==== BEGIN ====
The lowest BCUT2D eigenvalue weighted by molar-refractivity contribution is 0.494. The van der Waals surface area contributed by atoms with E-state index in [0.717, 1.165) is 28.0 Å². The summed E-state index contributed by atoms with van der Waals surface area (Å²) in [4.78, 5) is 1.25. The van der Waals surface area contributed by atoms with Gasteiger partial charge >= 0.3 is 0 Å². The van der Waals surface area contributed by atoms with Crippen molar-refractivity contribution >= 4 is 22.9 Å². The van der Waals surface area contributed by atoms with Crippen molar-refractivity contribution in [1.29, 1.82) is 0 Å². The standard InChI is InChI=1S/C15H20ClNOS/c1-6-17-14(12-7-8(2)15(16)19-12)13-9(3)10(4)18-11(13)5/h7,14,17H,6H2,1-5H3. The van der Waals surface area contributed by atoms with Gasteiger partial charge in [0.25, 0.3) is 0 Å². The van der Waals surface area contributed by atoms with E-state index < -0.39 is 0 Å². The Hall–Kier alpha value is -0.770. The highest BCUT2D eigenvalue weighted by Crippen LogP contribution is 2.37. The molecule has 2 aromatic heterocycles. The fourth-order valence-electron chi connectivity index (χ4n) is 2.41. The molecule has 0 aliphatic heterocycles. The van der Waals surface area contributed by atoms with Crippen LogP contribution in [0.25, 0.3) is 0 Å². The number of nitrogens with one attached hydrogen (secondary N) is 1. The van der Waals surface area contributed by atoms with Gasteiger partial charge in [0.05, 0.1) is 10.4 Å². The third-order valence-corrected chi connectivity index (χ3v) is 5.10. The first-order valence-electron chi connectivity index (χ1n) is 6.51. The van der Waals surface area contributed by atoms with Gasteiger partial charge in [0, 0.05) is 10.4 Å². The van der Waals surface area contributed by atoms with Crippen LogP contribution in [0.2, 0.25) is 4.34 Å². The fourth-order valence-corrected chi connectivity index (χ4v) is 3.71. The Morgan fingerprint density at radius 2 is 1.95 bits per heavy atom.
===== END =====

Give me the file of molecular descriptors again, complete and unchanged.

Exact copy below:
The lowest BCUT2D eigenvalue weighted by molar-refractivity contribution is 0.494. The van der Waals surface area contributed by atoms with E-state index in [0.717, 1.165) is 28.0 Å². The summed E-state index contributed by atoms with van der Waals surface area (Å²) in [4.78, 5) is 1.25. The van der Waals surface area contributed by atoms with Gasteiger partial charge >= 0.3 is 0 Å². The van der Waals surface area contributed by atoms with Crippen molar-refractivity contribution >= 4 is 22.9 Å². The van der Waals surface area contributed by atoms with Crippen molar-refractivity contribution in [1.29, 1.82) is 0 Å². The standard InChI is InChI=1S/C15H20ClNOS/c1-6-17-14(12-7-8(2)15(16)19-12)13-9(3)10(4)18-11(13)5/h7,14,17H,6H2,1-5H3. The van der Waals surface area contributed by atoms with Gasteiger partial charge in [0.25, 0.3) is 0 Å². The van der Waals surface area contributed by atoms with E-state index < -0.39 is 0 Å². The Hall–Kier alpha value is -0.770. The highest BCUT2D eigenvalue weighted by Crippen LogP contribution is 2.37. The molecule has 2 aromatic heterocycles. The fourth-order valence-electron chi connectivity index (χ4n) is 2.41. The molecule has 0 aliphatic heterocycles. The van der Waals surface area contributed by atoms with Crippen LogP contribution in [0.25, 0.3) is 0 Å². The number of nitrogens with one attached hydrogen (secondary N) is 1. The van der Waals surface area contributed by atoms with Gasteiger partial charge in [0.05, 0.1) is 10.4 Å². The third-order valence-corrected chi connectivity index (χ3v) is 5.10. The first-order valence-electron chi connectivity index (χ1n) is 6.51. The van der Waals surface area contributed by atoms with Gasteiger partial charge in [0, 0.05) is 10.4 Å². The van der Waals surface area contributed by atoms with Crippen LogP contribution in [0.2, 0.25) is 4.34 Å². The fourth-order valence-corrected chi connectivity index (χ4v) is 3.71. The Morgan fingerprint density at radius 2 is 1.95 bits per heavy atom.